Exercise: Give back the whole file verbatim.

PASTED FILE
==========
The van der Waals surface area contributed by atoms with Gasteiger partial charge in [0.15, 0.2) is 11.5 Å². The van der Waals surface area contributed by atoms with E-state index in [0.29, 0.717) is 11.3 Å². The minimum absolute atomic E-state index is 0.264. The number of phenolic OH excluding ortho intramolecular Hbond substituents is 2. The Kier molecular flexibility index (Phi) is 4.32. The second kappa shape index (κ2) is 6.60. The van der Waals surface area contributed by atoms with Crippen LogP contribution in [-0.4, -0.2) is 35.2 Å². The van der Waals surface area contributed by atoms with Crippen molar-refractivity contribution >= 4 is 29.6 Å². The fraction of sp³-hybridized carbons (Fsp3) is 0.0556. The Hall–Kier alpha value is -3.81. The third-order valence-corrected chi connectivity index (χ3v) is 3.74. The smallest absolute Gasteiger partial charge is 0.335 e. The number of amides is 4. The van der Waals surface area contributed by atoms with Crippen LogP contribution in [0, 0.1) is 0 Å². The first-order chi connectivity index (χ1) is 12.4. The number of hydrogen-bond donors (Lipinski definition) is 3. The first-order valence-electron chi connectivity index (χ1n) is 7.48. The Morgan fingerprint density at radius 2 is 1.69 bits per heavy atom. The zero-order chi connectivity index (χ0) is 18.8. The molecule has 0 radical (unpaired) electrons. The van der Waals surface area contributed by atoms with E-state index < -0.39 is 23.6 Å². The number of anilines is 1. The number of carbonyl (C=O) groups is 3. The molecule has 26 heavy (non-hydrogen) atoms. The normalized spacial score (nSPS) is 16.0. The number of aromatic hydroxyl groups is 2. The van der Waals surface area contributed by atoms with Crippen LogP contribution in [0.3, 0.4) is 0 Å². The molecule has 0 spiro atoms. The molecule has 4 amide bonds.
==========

The van der Waals surface area contributed by atoms with Gasteiger partial charge in [0.15, 0.2) is 11.5 Å². The van der Waals surface area contributed by atoms with E-state index in [0.29, 0.717) is 11.3 Å². The minimum absolute atomic E-state index is 0.264. The number of phenolic OH excluding ortho intramolecular Hbond substituents is 2. The Kier molecular flexibility index (Phi) is 4.32. The second kappa shape index (κ2) is 6.60. The van der Waals surface area contributed by atoms with Crippen LogP contribution in [-0.4, -0.2) is 35.2 Å². The van der Waals surface area contributed by atoms with Crippen molar-refractivity contribution >= 4 is 29.6 Å². The fraction of sp³-hybridized carbons (Fsp3) is 0.0556. The Hall–Kier alpha value is -3.81. The third-order valence-corrected chi connectivity index (χ3v) is 3.74. The smallest absolute Gasteiger partial charge is 0.335 e. The number of amides is 4. The van der Waals surface area contributed by atoms with Crippen LogP contribution in [0, 0.1) is 0 Å². The first-order chi connectivity index (χ1) is 12.4. The number of hydrogen-bond donors (Lipinski definition) is 3. The first-order valence-electron chi connectivity index (χ1n) is 7.48. The Morgan fingerprint density at radius 2 is 1.69 bits per heavy atom. The zero-order chi connectivity index (χ0) is 18.8. The molecule has 0 radical (unpaired) electrons. The van der Waals surface area contributed by atoms with E-state index < -0.39 is 23.6 Å². The number of anilines is 1. The number of carbonyl (C=O) groups is 3. The molecule has 26 heavy (non-hydrogen) atoms. The normalized spacial score (nSPS) is 16.0. The number of aromatic hydroxyl groups is 2. The van der Waals surface area contributed by atoms with Crippen LogP contribution in [0.3, 0.4) is 0 Å². The molecule has 0 spiro atoms. The molecule has 4 amide bonds.